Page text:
Then there is the Davrian/Darrian, the GTM Libra, various Marcos and a Caterham. All of these were made in England...makes sense, between their national infatuation with kit cars and aerospace/racing pedigree.

Over here, this side of the pond, we have fewer examples, but one notable manufacturer: Consulier/Mosler. I know we have at least one member who has a Consulier GTP.

I'm not suggesting that it's as easy as slapping some resin and cloth together in a shed...but what if it's not much more complicated than repairing/rebuilding/designing a boat? There are several forums (forii?) that cater to building composite boats, from kayaks to mega-yachts, and many channels on YouTube of guys in their back yards rebuilding fiberglass boats, again from kayaks to yachts.

I was a voracious consumer of enthusiast/niche print magazines when those were still a thing. In fact, until the advent of the internet, it was often the only means one had of seeing what was going on in an industry/hobby elsewhere. Besides GRM, I discovered the British kit car magazines, racing magazines, kitplane magazines and boating magazines. An idea had gelled in my head in the early 2000's...what if a guy could build a car like a boat or kitplane?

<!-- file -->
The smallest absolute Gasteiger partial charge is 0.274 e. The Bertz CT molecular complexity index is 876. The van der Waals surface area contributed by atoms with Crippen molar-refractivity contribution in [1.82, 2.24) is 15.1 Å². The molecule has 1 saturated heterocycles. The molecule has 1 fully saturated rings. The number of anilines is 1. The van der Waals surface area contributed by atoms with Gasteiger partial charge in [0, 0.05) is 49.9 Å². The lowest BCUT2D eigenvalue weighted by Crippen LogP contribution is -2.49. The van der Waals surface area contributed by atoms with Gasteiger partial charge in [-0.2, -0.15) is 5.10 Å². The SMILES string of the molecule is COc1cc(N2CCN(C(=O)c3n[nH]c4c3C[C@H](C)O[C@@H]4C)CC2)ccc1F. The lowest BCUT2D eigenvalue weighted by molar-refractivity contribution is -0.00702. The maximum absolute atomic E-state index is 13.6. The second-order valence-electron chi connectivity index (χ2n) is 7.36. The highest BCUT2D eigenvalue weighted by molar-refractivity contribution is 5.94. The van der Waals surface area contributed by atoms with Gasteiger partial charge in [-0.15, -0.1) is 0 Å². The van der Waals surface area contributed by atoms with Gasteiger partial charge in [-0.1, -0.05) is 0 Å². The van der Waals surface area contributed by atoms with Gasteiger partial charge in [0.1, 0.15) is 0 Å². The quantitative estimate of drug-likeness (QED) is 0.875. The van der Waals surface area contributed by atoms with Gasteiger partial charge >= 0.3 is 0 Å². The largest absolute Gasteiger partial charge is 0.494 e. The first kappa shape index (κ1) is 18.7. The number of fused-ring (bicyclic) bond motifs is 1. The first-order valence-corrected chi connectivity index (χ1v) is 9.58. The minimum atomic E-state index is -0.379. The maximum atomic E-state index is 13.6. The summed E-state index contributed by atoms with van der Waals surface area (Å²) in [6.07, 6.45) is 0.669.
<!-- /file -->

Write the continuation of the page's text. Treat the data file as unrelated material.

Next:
Besides not knowing anything about boats, planes or composites, the idea of an "affordable" exotic chassis kept sticking in my craw. Discovering the Davrian/Darrian and later the Consulier GTP/Intruder/Raptor then the Mosler MT900, further whetted my appetite. Not much info was out there, but then the power of the internet started to allow enthusiasts and experts to cross paths, sharing info, ideas and build techniques.

Finally, 25 years after my first inklings of a DIY monocoque composite chassis, I'm prepared to attempt what I once thought was an impossibility...building my own.

Gingerbeardman
Gingerbeardman Reader
1/5/20 2:50 p.m.

I'm not a composites expert. I'm not even an advanced composites amateur. I have some experience professionally with composites from my stint in NASCAR, but getting paid to do something, even under the tutelage of experienced experts, doesn't mean that I have all the answers. I know best practices and have been keeping up with the latest developments, but the means I have available to me are sub-optimal, compared to pre-pregs and autoclaves.